Meyer, Hannes (1889–1954) By Xiong, Xiangnan
Hannes Meyer was a Swiss modernist architect, educator, and the second director of the Bauhaus from 1928 to 1930. He believed that architecture and planning are social issues and that modern architects and planners should serve the needs of the masses rather than those of the privileged class. This conviction directed him throughout his entire career.
Meyer was born on November 18, 1889, into an architectural dynasty in Basel. He was an apprentice mason and studied building at Basel Technical School for four years before going to Berlin in 1909, where he attended courses on town planning, economics, and land reform. Between 1912 and 1913 Meyer traveled to England, visiting and studying the garden cities of Letchworth, Bourneville, and Port Sunlight. By the time World War I broke out, Meyer had already completed his training in architecture and town planning. During the war he served in the Swiss army.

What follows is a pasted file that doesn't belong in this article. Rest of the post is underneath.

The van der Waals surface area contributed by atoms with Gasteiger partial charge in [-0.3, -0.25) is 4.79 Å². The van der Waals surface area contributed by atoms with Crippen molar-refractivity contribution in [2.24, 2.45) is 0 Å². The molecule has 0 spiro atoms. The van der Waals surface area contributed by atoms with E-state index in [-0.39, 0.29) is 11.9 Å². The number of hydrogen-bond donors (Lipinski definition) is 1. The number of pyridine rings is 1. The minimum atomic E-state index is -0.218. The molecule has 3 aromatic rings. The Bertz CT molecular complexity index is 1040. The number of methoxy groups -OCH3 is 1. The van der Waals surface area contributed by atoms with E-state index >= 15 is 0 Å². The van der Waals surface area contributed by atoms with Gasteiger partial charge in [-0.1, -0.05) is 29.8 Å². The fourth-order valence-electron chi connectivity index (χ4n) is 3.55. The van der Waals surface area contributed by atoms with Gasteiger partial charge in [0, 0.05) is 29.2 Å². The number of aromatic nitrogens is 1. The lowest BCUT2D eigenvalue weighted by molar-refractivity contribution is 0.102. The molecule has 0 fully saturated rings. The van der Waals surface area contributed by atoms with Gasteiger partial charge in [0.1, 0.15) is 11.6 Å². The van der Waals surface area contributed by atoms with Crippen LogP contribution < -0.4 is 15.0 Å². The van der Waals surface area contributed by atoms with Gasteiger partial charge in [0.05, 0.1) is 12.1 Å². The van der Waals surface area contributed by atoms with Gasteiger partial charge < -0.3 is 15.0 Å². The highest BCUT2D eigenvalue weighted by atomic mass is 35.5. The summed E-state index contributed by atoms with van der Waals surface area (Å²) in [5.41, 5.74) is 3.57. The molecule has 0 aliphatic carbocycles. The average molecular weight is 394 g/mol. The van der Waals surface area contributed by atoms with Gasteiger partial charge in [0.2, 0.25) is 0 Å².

In 1919 Meyer received his first building commission: Freidorf housing estate near Basel, in which he used standardized building elements for the sake of economic efficiency. Meyer was appointed as master of architecture at the Bauhaus in 1927. A year later, he succeeded Walter Gropius as the director of the Dessau Bauhaus. He conducted an extensive reform of the Bauhaus curriculum, stressing practical experience and downplaying personal artistic concerns.